Former security director targets victim mentality

May 03, 1994|By Kerry O'Rourke | Kerry O'Rourke,Sun Staff Writer

Lawrence P. Messmer believes a person's best weapon against crime is his or her mind, and he's trying to make sure people know how to use theirs if they get caught in dangerous situations.

Mr. Messmer and his wife, Virginia E. Hottle, have opened a branch of the Texas-based company Citizens Against Crime Inc. in The Greenberg Building at 7566 Main St. in Sykesville.

They offer free, one-hour seminars on crime prevention to businesses and other groups in the Baltimore area, and sell items such as tear gas and emergency "call police" signs.

Mr. Messmer, 49, is a former security director for the Johns Hopkins Medical Institutions and a former narcotics investigator in Florida. His wife, who has experience in real estate, manages the office.

"We need to help police and law enforcement by taking `f responsibility for our own crime prevention, for ourselves and our loved ones," Mr. Messmer says. "Statistically, crime is going to happen to you, but you don't have to become a statistic."

Citizens Against Crime has had a branch in the Baltimore area since 1987.

Mr. Messmer and Ms. Hottle have worked for the company since 1989, when they lived near Fort Lauderdale, Fla.

They returned to the Baltimore area two years ago and worked from an office in Woodlawn until last month.

Mr. Messmer and Ms. Hottle bought a home in Sykesville last year and moved their business there.

Mr. Messmer and Stacey Keith, an employee, visit businesses, schools and other places to give one-hour presentations called, "Living Safely in a Dangerous World," that use role-playing, demonstrations and humor to make their points.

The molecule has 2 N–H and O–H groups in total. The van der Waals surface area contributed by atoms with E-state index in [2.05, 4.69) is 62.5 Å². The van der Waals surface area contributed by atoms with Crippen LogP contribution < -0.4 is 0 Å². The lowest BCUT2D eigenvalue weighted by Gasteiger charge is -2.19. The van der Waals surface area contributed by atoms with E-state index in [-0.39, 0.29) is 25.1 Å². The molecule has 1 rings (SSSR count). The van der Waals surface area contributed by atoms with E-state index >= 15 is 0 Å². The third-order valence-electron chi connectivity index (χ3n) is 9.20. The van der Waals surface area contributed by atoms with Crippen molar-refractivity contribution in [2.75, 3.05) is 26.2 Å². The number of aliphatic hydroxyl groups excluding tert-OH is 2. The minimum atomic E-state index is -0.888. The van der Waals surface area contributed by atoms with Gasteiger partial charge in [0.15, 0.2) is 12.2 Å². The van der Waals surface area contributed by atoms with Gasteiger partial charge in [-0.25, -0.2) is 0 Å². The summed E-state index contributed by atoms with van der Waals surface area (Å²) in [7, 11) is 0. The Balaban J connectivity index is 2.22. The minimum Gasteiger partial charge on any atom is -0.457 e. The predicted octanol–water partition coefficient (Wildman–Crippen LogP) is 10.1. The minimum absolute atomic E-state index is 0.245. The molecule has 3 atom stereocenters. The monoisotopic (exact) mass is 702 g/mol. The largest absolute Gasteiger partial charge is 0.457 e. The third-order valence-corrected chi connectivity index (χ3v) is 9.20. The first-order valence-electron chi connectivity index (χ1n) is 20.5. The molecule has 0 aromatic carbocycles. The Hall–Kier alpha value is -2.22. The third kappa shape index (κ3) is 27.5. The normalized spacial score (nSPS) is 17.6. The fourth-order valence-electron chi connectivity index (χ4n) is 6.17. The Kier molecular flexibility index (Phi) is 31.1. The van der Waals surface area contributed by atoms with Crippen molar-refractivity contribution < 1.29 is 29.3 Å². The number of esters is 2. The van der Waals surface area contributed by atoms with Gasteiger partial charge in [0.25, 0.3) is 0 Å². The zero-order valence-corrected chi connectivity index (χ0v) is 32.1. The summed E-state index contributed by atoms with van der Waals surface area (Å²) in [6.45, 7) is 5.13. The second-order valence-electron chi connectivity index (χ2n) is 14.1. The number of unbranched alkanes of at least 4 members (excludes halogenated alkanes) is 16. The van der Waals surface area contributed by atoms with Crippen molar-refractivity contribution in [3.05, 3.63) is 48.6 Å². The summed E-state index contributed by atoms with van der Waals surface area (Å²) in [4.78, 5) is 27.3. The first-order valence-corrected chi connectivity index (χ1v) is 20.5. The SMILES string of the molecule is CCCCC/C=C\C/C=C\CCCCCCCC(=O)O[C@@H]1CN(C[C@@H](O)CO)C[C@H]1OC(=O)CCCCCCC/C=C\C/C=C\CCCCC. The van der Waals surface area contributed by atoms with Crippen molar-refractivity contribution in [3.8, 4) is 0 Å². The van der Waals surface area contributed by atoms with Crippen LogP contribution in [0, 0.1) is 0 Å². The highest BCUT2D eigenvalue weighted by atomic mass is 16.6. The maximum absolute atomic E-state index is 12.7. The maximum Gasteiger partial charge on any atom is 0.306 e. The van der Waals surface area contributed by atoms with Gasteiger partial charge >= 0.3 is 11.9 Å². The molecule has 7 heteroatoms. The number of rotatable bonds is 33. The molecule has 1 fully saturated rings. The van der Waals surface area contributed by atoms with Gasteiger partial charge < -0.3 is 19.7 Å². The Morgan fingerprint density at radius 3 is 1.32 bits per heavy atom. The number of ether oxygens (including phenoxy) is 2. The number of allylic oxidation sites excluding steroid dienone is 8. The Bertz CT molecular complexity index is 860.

They talk about how to avoid potentially dangerous situations, what to do if you're confronted in a robbery or rape attempt, what to do if you're stranded in your car and how to choose a weapon.

"We do not recommend firearms at all," Mr. Messmer said, because guns often are not readily available when a crime occurs and they can be used against the victim.

A gun is "a false sense of security," he said.

The Citizens Against Crime program teaches prevention techniques.

"We make people laugh. We get them involved. We pull people up and hug 'em, mug 'em and shoot 'em," Mr. Messmer said.

People in the audiences play the roles of crime victims. Mr. Messmer said he often plays the criminal, and uses a starter pistol as a weapon in one scenario.

The average audience size is 22 people, Mr. Messmer said. Most participants are women.

The products he sells cost $5 to $135. They include paperback books titled "Don't Be the Next Victim" and "What Every Woman Needs to Know about Sexual Assault."

About six weeks ago, Mr. Messmer presented two programs to about 60 employees at the Carroll County Health Department.

Director Janet W. Neslen said, "It was very well done. It was humorous, but serious. He does it in role-playing, but in a very nice way."

Jackie Martin, director of marketing for Citizens Against Crime at its Allen, Texas, headquarters, said the program uses humor to make a scary topic palatable. "People don't leave there feeling more afraid," she said.

The company's 48 franchises reach about 15,000 people throughout the United States annually, Ms. Martin said.

Citizens Against Crime was founded in 1980 in Nashville, Tenn., by Jerry Aris, a businessman whose home had been burglarized. The experience gave Mr. Aris the incentive to start a crime-prevention business, Mr. Messmer said.

The company has given presentations to employees at a variety of local businesses, including Baltimore Gas and Electric Co., Maryland National Bank and the National Aquarium in Baltimore.

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